The Worst Plays in Super Bowl History

The NFL’s Super Bowl annals are teaming with acts of valor, which have served as inspiration for our great country for over 40 years. While the world’s greatest athletes have showcased their greatness in several Super Bowls, they have also provided moments that have embarrassed and disgraced their respective fan bases throughout the years.

Below are the five worst plays in Super Bowl history:


Leon Prematurely Lett It Go in Super Bowl XXVII

 Had this blunder taken place in 2013 as opposed to 1994, “Let It Go” from Disney’s Frozen soundtrack would’ve likely been heard blaring from Leon Lett’s headphones before the game.

Late in the fourth quarter against the Buffalo Bills, Lett recovered a fumble on the Dallas Cowboys’ 35-yard line. As Lett crossed the 10-yard line, he slowed down and held the ball out attempting to emulate teammate Michael Irving’s celebratory prancing promenades into the end zone. Bills’ speedy wide receiver and “special teams demon” Don Beebe chased him down and knocked the ball out of his hands and caused him to lose the ball just before crossing the goal line. The ball went through the back of the end zone causing a touchback.

Though the Cowboys held a 35-point lead over the Bills at the time of Lett’s mental lapse, the fumble negated an opportunity for the Cowboys to claim the record for most points scored in a Super Bowl. The most points ever scored in a Super Bowl are 55 by the San Francisco 49ers in Super Bowl XXIV.

The Cowboys would eventually fall three points shy of the record, defeating the Buffalo Bills in Super Bowl XXVII by the score of 52-17.


Super Bowl VII Was Almost Too Perfect

(Garo’s Gaffe 1:58 Mark)

The Miami Dolphins managed to manufacture uncertainty in a game they clearly dominated into the final moments of the fourth quarter. The Dolphins proved to be the better team the majority of the contest against the Washington Redskins though there were just 21 points scored between the two teams. The 21 points scored in Super Bowl VII remains the lowest scoring Super Bowl to date.

Leading by the score of 14-0, the Dolphins attempted to commemorate their 17-0 season by attempting a 41-yard field goal to make the score 17-0. Unfortunately, Dolphins’ kicker Garo Yepremain had his field goal blocked and returned for a 49-yard touchdown by Redskins cornerback Mike Bass.

What became known as “Garo’s Gaffe” nearly snatched defeat from the jaws of victory, but had no bearing on the final outcome of the game. The Dolphins won Super Bowl VII by the score of 14-7. In addition to the ’72 Dolphin’s distinction as the only team to finish the season with a perfect record, the Dolphins also hold the Super Bowl record for the amount of time they held the opposition scoreless.  The Redskins did not score a touchdown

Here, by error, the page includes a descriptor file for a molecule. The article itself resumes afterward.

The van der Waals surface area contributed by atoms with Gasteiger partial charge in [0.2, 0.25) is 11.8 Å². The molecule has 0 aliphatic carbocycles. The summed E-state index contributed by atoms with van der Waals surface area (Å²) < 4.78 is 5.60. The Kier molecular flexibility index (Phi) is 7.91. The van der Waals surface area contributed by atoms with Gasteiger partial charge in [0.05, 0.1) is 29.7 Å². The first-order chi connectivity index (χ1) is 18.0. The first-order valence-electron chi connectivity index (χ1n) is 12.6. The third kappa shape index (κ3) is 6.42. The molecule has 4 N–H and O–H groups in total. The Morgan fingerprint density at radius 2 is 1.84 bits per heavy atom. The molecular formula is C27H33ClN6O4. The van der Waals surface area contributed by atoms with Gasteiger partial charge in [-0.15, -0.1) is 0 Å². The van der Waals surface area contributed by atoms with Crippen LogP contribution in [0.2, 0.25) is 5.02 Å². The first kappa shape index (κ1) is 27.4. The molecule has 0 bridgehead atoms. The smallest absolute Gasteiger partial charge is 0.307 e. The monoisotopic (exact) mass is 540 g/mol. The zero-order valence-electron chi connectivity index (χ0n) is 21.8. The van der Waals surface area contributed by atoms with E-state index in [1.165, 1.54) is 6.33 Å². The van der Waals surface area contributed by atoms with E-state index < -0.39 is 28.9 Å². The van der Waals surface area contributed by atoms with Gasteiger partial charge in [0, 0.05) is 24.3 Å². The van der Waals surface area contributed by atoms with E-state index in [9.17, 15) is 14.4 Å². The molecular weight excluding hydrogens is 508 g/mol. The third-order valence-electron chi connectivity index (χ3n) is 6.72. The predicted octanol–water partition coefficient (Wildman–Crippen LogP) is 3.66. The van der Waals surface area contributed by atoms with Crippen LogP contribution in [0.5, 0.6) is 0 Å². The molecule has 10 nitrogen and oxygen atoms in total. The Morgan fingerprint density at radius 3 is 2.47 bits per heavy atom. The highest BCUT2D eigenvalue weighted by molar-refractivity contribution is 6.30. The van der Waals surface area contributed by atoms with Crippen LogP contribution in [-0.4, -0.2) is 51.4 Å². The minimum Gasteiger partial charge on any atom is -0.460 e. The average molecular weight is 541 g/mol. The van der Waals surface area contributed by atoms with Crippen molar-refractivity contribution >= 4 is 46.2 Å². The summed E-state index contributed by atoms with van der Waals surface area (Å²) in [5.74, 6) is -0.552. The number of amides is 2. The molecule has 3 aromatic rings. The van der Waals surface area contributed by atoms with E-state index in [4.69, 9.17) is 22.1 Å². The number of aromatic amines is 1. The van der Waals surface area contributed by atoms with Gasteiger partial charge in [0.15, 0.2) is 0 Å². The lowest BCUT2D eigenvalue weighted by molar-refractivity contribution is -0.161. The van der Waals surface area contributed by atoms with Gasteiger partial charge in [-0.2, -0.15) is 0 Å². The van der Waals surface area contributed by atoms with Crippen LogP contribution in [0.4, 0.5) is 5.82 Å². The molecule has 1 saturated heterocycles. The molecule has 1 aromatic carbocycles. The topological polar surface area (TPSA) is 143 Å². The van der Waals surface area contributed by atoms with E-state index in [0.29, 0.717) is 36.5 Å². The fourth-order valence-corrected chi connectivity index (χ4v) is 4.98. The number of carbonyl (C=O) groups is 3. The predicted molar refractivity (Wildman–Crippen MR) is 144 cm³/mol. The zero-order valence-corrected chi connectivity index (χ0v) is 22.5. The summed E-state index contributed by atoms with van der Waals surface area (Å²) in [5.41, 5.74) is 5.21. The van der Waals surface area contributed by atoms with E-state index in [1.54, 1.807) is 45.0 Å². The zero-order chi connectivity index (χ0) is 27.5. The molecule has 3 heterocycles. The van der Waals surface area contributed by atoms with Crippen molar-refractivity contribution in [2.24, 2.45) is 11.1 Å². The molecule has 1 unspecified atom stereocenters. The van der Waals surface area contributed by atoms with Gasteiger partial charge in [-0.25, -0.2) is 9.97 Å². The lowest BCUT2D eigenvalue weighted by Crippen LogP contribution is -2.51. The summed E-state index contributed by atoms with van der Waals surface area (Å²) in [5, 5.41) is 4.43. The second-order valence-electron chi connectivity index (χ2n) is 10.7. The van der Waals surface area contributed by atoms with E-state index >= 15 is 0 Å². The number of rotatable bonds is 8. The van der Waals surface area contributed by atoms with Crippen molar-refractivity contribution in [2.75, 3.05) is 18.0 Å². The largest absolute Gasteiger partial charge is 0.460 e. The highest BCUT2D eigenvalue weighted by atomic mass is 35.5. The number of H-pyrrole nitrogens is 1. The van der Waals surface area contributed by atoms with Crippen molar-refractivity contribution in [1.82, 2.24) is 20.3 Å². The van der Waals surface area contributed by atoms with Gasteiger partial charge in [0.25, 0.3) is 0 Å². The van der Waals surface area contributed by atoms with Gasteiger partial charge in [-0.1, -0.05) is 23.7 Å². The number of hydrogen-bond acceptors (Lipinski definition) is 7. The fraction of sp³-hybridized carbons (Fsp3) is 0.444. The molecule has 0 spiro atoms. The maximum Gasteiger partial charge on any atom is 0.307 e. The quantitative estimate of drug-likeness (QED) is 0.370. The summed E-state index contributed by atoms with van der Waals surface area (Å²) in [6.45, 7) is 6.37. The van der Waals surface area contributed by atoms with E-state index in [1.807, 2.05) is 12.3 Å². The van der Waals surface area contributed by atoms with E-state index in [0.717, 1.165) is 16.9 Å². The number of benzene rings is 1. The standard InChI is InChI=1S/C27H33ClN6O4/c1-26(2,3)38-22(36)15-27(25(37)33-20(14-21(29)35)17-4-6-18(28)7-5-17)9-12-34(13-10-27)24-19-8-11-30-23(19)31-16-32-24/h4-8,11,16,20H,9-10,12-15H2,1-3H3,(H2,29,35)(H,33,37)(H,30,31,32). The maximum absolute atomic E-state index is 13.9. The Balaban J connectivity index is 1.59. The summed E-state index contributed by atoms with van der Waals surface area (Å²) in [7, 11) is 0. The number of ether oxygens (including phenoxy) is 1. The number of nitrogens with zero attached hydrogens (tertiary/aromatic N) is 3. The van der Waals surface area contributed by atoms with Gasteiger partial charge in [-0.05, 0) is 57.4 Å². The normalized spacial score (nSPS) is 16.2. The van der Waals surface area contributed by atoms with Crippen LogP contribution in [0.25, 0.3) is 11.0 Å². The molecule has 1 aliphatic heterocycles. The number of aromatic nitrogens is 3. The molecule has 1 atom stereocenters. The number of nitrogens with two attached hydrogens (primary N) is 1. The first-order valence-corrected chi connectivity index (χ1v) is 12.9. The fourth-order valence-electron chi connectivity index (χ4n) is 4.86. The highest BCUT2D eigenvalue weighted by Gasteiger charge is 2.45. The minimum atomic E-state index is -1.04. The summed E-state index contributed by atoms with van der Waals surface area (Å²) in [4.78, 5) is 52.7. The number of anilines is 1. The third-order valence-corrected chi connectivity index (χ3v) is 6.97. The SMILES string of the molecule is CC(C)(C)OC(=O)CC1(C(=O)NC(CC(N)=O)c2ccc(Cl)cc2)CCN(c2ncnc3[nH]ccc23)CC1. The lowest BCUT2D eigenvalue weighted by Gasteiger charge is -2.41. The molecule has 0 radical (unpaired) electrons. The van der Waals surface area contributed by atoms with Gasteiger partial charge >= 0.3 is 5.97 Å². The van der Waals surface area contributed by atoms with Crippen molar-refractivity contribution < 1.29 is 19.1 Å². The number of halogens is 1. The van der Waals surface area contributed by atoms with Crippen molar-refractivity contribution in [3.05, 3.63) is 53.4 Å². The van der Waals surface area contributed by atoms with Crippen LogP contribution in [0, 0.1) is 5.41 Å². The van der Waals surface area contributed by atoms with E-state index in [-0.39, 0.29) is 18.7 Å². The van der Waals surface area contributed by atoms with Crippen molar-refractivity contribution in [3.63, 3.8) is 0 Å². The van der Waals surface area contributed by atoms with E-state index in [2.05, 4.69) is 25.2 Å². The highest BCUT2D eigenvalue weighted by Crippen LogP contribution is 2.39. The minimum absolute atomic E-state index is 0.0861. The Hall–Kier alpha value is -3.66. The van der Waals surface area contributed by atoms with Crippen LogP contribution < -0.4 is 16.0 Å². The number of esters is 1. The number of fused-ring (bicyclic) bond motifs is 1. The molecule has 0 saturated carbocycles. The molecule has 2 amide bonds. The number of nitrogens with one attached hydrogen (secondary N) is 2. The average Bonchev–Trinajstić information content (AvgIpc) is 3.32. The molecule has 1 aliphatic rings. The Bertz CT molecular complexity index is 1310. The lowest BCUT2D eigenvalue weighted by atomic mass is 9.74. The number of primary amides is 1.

Jackie Smith Earns the Title  “Sickest Man in America” in Super Bowl XIII

Hall of Fame tight end Jackie Smith spent the majority of his career as a member of the St. Louis Cardinals and was set to retire following the 1977 season. The Cowboys managed to lure Smith back onto the field to fill one of their spots as a reserve tight end.

It appeared as though Smith had made the right decision to play one more season as the Dallas Cowboys earned the right to face the Pittsburgh Steelers in Super Bowl XIII. With the Cowboys trailing the Steelers late in the third quarter by the score of 21-14, Roger Staubach threw the ball to Smith who was wide open in the end zone. The ball ricocheted off the chest of the then 38-year old tight end, and fell incomplete.

While Smith sat on the ground in disgust, Cowboys’ play-by-play commentator Verne Lundquist characterized Smith’s reaction to the dropped pass with words that would live in infamy. Lundquist said of Smith, “Bless his heart, he’s got to be the sickest man in America.” The Cowboys went on to win the game by the score of 35-31. The Steelers win in Super Bowl XIII went a long way toward cementing their status as the team of the ‘70s.


Super Bowl XXXVIII Demonstrated the Importance of Execution on Special Teams

John Kasay’s kickoff in the final moments of Super Bowl XXXVIII was probably no better than what would’ve happened had Rick Ankiel lined up in his place, and simply threw the football down the field. After the Carolina Panthers orchestrated a 63-yard drive to tie the game up with the New England Patriots at 29 points apiece, Kasay made the unconscionable mistake of kicking the football out of bounds on the kickoff. The Panthers incurred an illegal procedure penalty, which gave the football to the Patriots at their 40-yard line with just over one minute remaining in the game.

Six plays and 37 yards later, the Patriots were in field goal position. Adam Vinatieri’s 41-yard field goal gave the Patriots the lead and the win by the score of 32-29.


Scott Norwood’s Kick Sails Wide Right in Super Bowl XXV

Last but certainly not least is Scott Norwood’s failed field goal attempt in Super Bowl XXV. With eight seconds remaining on the clock and the New York Giants leading the Buffalo Bills by the score of 20-19 Scott Norwood lined up to attempt a 47-yard field goal which was the greatest distance he’s ever tried on grass.

Parcells “iced the kicker” by calling a time out but it wasn’t Parcells’ strategy that was responsible for the missed field goal. Though Norwood missed the field goal, it was later discovered that the holder was unable to turn the laces toward the goal prior to the kick. The indelible image of the Bills walking off of the field without the Lombardi Trophy perfectly encapsulates the team’s four-year reign over the AFC, which unfortunately ended without a Super Bowl win.

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